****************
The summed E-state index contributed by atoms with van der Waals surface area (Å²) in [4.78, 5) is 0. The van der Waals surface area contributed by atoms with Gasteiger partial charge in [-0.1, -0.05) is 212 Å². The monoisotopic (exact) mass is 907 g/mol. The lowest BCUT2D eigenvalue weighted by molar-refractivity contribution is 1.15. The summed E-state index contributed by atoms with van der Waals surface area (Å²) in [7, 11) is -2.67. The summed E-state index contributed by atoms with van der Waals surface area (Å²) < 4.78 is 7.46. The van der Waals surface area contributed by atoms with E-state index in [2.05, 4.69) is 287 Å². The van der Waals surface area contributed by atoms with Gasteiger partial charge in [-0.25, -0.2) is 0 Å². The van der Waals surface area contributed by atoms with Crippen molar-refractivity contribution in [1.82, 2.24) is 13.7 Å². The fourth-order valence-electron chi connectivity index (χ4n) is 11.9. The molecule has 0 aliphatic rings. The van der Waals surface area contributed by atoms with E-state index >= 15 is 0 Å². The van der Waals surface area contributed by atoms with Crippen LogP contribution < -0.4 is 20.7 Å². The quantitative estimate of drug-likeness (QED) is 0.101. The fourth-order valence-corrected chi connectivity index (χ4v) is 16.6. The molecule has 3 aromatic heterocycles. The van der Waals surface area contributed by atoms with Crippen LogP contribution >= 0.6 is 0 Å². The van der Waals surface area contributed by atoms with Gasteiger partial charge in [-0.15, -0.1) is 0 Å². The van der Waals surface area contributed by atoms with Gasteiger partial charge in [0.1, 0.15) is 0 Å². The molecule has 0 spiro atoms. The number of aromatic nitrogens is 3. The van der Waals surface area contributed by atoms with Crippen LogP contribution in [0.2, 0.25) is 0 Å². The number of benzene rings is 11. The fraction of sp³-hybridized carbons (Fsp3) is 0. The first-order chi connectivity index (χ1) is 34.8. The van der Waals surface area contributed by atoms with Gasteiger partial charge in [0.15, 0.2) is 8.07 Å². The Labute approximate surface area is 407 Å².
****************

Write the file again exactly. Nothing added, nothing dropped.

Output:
The summed E-state index contributed by atoms with van der Waals surface area (Å²) in [4.78, 5) is 0. The van der Waals surface area contributed by atoms with Gasteiger partial charge in [-0.1, -0.05) is 212 Å². The monoisotopic (exact) mass is 907 g/mol. The lowest BCUT2D eigenvalue weighted by molar-refractivity contribution is 1.15. The summed E-state index contributed by atoms with van der Waals surface area (Å²) in [7, 11) is -2.67. The summed E-state index contributed by atoms with van der Waals surface area (Å²) < 4.78 is 7.46. The van der Waals surface area contributed by atoms with E-state index in [2.05, 4.69) is 287 Å². The van der Waals surface area contributed by atoms with Gasteiger partial charge in [-0.25, -0.2) is 0 Å². The van der Waals surface area contributed by atoms with Crippen molar-refractivity contribution in [1.82, 2.24) is 13.7 Å². The fourth-order valence-electron chi connectivity index (χ4n) is 11.9. The molecule has 0 aliphatic rings. The van der Waals surface area contributed by atoms with E-state index >= 15 is 0 Å². The van der Waals surface area contributed by atoms with Crippen LogP contribution < -0.4 is 20.7 Å². The quantitative estimate of drug-likeness (QED) is 0.101. The fourth-order valence-corrected chi connectivity index (χ4v) is 16.6. The molecule has 3 aromatic heterocycles. The van der Waals surface area contributed by atoms with Crippen LogP contribution >= 0.6 is 0 Å². The van der Waals surface area contributed by atoms with Gasteiger partial charge in [-0.15, -0.1) is 0 Å². The van der Waals surface area contributed by atoms with Gasteiger partial charge in [0.1, 0.15) is 0 Å². The molecule has 0 spiro atoms. The number of aromatic nitrogens is 3. The van der Waals surface area contributed by atoms with Crippen LogP contribution in [0.2, 0.25) is 0 Å². The number of benzene rings is 11. The fraction of sp³-hybridized carbons (Fsp3) is 0. The first-order chi connectivity index (χ1) is 34.8. The van der Waals surface area contributed by atoms with Gasteiger partial charge in [0.15, 0.2) is 8.07 Å². The Labute approximate surface area is 407 Å².